Digital Musicology

“Applied computational and informatics methods for enhancing musicology”

Convenor: Dr Kevin Page

Hashtag: #digitalmusicology and #DHOxSS2019

Computers: Participants are not required to bring their own laptops for this workshop. Laptop computers will be provided by DHOxSS

 

Abstract

 

A wealth of music and music-related information is now available digitally, offering tantalizing possibilities for digital musicologies. These resources include large collections of audio and scores, bibliographic and biographic data, and performance ephemera -- not to mention the ‘hidden’ existence of these in other digital content. With such large and wide ranging opportunities come new challenges in methods, principally in adapting technological solutions to assist musicologists in identifying, studying, and disseminating scholarly insights from amongst this ‘data deluge’.

 

This workshop provides an introduction to computational and informatics methods that can be, and have been, successfully applied to musicology. Many of these techniques have their foundations in computer science, library and information science, mathematics and most recently Music Information Retrieval (MIR); sessions are delivered by expert practitioners from these fields and presented in the context of their collaborations with musicologists, and by musicologists relating their experiences of these multidisciplinary investigations.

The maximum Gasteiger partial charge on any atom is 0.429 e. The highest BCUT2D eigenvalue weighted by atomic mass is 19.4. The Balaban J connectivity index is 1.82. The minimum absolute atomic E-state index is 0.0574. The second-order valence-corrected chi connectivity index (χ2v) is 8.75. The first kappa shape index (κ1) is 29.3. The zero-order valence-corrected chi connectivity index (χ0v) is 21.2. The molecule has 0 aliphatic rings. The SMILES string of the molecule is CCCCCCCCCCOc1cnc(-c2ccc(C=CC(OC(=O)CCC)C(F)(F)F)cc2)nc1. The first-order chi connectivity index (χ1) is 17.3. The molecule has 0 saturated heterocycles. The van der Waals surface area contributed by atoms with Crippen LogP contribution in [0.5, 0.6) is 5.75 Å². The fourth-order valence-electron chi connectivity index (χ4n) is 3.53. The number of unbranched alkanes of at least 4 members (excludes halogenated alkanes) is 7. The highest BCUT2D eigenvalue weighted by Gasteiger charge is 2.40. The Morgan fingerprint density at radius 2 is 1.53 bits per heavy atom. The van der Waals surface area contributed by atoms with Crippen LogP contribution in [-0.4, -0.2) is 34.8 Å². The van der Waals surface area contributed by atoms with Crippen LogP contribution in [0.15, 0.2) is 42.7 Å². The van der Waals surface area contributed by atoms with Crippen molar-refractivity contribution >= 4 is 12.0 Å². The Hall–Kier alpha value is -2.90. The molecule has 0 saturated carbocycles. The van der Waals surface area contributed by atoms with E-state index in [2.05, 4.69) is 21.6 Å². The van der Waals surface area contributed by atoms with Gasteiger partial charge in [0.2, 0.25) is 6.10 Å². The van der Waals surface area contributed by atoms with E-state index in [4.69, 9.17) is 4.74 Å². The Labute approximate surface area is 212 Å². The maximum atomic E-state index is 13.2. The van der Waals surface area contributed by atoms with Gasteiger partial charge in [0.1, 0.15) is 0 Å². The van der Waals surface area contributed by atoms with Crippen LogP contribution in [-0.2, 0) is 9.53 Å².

Intended outcomes

 

The workshop comprises a series of lectures and hands-on sessions, supplemented with reports from musicology research exemplars. Theoretical lectures are paired with practical sessions in which attendees are guided through their own exploration of the topics and tools covered. The course covers computational approaches to three broad types of digital music data: audio data, symbolic data, and metadata. Delegates will learn the basics of each, their practical limitations, and understand which branches of musicology each is directly applicable to. Attendees will also gain an appreciation of how digital data and findings from musicologies other than their own can be selectively reused and repurposed, beyond original conception and intent, when structured approaches to data collection and processing are followed. Delegates are expected to leave the workshop with sufficient familiarity to select which digital musicology approaches are applicable to their own field of research; and equipped with sufficient insight, context, and confidence to seek out greater detail as an independent researcher.

Experience necessary

Familiarity with core music and musicological concepts and approaches is assumed. No prior technical knowledge is necessary. The course will introduce a wide variety of technical tools and methods in hands-on practical sessions, including editing music encodings and some introductory programming.

Convenor